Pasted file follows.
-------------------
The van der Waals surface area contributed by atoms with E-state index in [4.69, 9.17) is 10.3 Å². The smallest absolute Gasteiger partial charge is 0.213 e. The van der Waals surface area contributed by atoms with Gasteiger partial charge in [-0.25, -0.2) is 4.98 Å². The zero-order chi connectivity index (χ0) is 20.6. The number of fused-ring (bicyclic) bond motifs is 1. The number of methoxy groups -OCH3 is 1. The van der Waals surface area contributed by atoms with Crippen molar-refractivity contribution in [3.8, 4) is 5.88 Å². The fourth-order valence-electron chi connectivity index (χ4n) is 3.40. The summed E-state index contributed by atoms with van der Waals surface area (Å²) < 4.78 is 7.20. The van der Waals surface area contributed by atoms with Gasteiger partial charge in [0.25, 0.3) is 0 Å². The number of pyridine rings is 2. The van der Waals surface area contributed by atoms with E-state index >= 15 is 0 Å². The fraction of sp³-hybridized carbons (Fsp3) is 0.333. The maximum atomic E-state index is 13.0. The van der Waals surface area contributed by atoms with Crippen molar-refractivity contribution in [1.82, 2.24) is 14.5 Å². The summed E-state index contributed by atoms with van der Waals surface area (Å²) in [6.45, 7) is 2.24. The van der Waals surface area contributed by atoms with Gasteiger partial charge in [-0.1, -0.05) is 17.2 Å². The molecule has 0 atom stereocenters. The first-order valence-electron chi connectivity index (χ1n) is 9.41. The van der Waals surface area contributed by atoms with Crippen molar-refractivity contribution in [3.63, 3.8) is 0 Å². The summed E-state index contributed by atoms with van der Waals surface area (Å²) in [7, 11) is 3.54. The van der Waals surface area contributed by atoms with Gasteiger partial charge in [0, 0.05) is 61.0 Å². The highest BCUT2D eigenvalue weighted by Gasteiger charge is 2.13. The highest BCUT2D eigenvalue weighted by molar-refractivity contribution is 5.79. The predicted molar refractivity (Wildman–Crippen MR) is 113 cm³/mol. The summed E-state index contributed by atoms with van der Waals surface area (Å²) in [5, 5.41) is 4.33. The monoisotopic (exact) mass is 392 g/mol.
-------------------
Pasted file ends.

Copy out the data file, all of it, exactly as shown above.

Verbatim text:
The van der Waals surface area contributed by atoms with E-state index in [4.69, 9.17) is 10.3 Å². The smallest absolute Gasteiger partial charge is 0.213 e. The van der Waals surface area contributed by atoms with Gasteiger partial charge in [-0.25, -0.2) is 4.98 Å². The zero-order chi connectivity index (χ0) is 20.6. The number of fused-ring (bicyclic) bond motifs is 1. The number of methoxy groups -OCH3 is 1. The van der Waals surface area contributed by atoms with Crippen molar-refractivity contribution in [3.8, 4) is 5.88 Å². The fourth-order valence-electron chi connectivity index (χ4n) is 3.40. The summed E-state index contributed by atoms with van der Waals surface area (Å²) < 4.78 is 7.20. The van der Waals surface area contributed by atoms with Gasteiger partial charge in [0.25, 0.3) is 0 Å². The number of pyridine rings is 2. The van der Waals surface area contributed by atoms with E-state index >= 15 is 0 Å². The fraction of sp³-hybridized carbons (Fsp3) is 0.333. The maximum atomic E-state index is 13.0. The van der Waals surface area contributed by atoms with Crippen molar-refractivity contribution in [1.82, 2.24) is 14.5 Å². The summed E-state index contributed by atoms with van der Waals surface area (Å²) in [6.45, 7) is 2.24. The van der Waals surface area contributed by atoms with Gasteiger partial charge in [-0.1, -0.05) is 17.2 Å². The molecule has 0 atom stereocenters. The first-order valence-electron chi connectivity index (χ1n) is 9.41. The van der Waals surface area contributed by atoms with Crippen molar-refractivity contribution in [3.63, 3.8) is 0 Å². The summed E-state index contributed by atoms with van der Waals surface area (Å²) in [7, 11) is 3.54. The van der Waals surface area contributed by atoms with Gasteiger partial charge in [0, 0.05) is 61.0 Å². The highest BCUT2D eigenvalue weighted by Gasteiger charge is 2.13. The highest BCUT2D eigenvalue weighted by molar-refractivity contribution is 5.79. The predicted molar refractivity (Wildman–Crippen MR) is 113 cm³/mol. The summed E-state index contributed by atoms with van der Waals surface area (Å²) in [5, 5.41) is 4.33. The monoisotopic (exact) mass is 392 g/mol.